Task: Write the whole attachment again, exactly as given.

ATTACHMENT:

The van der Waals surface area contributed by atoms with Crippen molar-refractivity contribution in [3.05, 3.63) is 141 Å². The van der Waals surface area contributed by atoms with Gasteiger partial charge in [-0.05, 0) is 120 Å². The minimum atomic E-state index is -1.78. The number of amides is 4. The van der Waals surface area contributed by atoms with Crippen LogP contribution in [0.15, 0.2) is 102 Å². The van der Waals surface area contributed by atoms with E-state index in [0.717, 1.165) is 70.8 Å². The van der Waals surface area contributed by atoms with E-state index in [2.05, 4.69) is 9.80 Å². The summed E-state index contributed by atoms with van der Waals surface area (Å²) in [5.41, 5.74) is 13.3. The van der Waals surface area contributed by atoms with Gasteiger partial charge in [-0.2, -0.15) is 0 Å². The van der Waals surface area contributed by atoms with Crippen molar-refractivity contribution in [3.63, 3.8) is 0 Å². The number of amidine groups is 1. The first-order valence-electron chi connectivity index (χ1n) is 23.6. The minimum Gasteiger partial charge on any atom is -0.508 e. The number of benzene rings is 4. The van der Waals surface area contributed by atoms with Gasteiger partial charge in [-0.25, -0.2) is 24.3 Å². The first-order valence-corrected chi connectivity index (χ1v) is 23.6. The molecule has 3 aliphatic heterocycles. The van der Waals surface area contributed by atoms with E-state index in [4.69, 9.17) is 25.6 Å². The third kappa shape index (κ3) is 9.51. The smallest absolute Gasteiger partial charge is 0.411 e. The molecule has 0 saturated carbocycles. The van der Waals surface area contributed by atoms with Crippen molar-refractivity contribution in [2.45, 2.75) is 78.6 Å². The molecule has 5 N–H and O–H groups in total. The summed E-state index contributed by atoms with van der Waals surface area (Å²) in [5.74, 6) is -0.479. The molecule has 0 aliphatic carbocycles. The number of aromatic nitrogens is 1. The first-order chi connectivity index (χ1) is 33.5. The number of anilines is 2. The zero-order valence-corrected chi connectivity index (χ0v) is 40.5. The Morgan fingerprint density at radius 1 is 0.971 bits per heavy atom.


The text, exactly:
The van der Waals surface area contributed by atoms with Crippen molar-refractivity contribution in [3.05, 3.63) is 141 Å². The van der Waals surface area contributed by atoms with Gasteiger partial charge in [-0.05, 0) is 120 Å². The minimum atomic E-state index is -1.78. The number of amides is 4. The van der Waals surface area contributed by atoms with Crippen LogP contribution in [0.15, 0.2) is 102 Å². The van der Waals surface area contributed by atoms with E-state index in [0.717, 1.165) is 70.8 Å². The van der Waals surface area contributed by atoms with E-state index in [2.05, 4.69) is 9.80 Å². The summed E-state index contributed by atoms with van der Waals surface area (Å²) in [5.41, 5.74) is 13.3. The van der Waals surface area contributed by atoms with Gasteiger partial charge in [-0.2, -0.15) is 0 Å². The van der Waals surface area contributed by atoms with Crippen molar-refractivity contribution in [3.63, 3.8) is 0 Å². The number of amidine groups is 1. The first-order valence-electron chi connectivity index (χ1n) is 23.6. The minimum Gasteiger partial charge on any atom is -0.508 e. The number of benzene rings is 4. The van der Waals surface area contributed by atoms with Gasteiger partial charge in [-0.25, -0.2) is 24.3 Å². The first-order valence-corrected chi connectivity index (χ1v) is 23.6. The molecule has 3 aliphatic heterocycles. The van der Waals surface area contributed by atoms with E-state index in [4.69, 9.17) is 25.6 Å². The third kappa shape index (κ3) is 9.51. The smallest absolute Gasteiger partial charge is 0.411 e. The molecule has 0 saturated carbocycles. The van der Waals surface area contributed by atoms with Crippen molar-refractivity contribution in [2.45, 2.75) is 78.6 Å². The molecule has 5 N–H and O–H groups in total. The summed E-state index contributed by atoms with van der Waals surface area (Å²) in [5.74, 6) is -0.479. The molecule has 0 aliphatic carbocycles. The number of aromatic nitrogens is 1. The first-order chi connectivity index (χ1) is 33.5. The number of anilines is 2. The zero-order valence-corrected chi connectivity index (χ0v) is 40.5. The Morgan fingerprint density at radius 1 is 0.971 bits per heavy atom.